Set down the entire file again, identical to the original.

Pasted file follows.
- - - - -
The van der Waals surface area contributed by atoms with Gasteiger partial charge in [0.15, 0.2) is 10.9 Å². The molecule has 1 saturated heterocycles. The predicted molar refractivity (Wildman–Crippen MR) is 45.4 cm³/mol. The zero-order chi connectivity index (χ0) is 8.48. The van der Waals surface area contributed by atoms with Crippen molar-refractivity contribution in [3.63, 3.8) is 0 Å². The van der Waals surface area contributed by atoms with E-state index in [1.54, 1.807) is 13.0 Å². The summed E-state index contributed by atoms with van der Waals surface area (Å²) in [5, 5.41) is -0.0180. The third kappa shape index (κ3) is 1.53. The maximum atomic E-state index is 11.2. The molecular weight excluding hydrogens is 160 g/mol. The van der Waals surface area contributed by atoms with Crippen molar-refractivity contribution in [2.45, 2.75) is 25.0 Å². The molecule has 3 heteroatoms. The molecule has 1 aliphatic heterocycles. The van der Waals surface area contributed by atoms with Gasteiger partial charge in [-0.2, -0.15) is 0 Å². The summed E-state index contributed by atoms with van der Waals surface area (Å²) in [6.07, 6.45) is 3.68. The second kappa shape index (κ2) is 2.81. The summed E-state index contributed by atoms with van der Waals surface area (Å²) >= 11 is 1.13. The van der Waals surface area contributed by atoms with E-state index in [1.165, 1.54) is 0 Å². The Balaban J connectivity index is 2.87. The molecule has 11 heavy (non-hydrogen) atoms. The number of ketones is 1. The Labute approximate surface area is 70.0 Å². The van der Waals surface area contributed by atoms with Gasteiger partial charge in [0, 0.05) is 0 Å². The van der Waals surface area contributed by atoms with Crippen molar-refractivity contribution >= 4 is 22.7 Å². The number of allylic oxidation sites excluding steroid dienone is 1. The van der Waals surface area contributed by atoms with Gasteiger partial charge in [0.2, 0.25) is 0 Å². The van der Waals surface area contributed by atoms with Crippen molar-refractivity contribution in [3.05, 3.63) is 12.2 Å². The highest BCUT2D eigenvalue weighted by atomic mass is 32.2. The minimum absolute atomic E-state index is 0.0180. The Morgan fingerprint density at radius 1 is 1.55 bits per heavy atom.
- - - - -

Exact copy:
The van der Waals surface area contributed by atoms with Gasteiger partial charge in [0.15, 0.2) is 10.9 Å². The molecule has 1 saturated heterocycles. The predicted molar refractivity (Wildman–Crippen MR) is 45.4 cm³/mol. The zero-order chi connectivity index (χ0) is 8.48. The van der Waals surface area contributed by atoms with Crippen molar-refractivity contribution in [3.63, 3.8) is 0 Å². The van der Waals surface area contributed by atoms with E-state index in [1.54, 1.807) is 13.0 Å². The summed E-state index contributed by atoms with van der Waals surface area (Å²) in [5, 5.41) is -0.0180. The third kappa shape index (κ3) is 1.53. The maximum atomic E-state index is 11.2. The molecular weight excluding hydrogens is 160 g/mol. The van der Waals surface area contributed by atoms with Crippen molar-refractivity contribution in [2.45, 2.75) is 25.0 Å². The molecule has 3 heteroatoms. The molecule has 1 aliphatic heterocycles. The van der Waals surface area contributed by atoms with Gasteiger partial charge in [-0.2, -0.15) is 0 Å². The summed E-state index contributed by atoms with van der Waals surface area (Å²) in [6.07, 6.45) is 3.68. The second kappa shape index (κ2) is 2.81. The summed E-state index contributed by atoms with van der Waals surface area (Å²) >= 11 is 1.13. The van der Waals surface area contributed by atoms with E-state index in [1.165, 1.54) is 0 Å². The Balaban J connectivity index is 2.87. The molecule has 11 heavy (non-hydrogen) atoms. The number of ketones is 1. The Labute approximate surface area is 70.0 Å². The van der Waals surface area contributed by atoms with Gasteiger partial charge in [0, 0.05) is 0 Å². The van der Waals surface area contributed by atoms with Crippen molar-refractivity contribution >= 4 is 22.7 Å². The number of allylic oxidation sites excluding steroid dienone is 1. The van der Waals surface area contributed by atoms with Gasteiger partial charge in [0.2, 0.25) is 0 Å². The van der Waals surface area contributed by atoms with Crippen molar-refractivity contribution in [3.05, 3.63) is 12.2 Å². The highest BCUT2D eigenvalue weighted by atomic mass is 32.2. The minimum absolute atomic E-state index is 0.0180. The Morgan fingerprint density at radius 1 is 1.55 bits per heavy atom.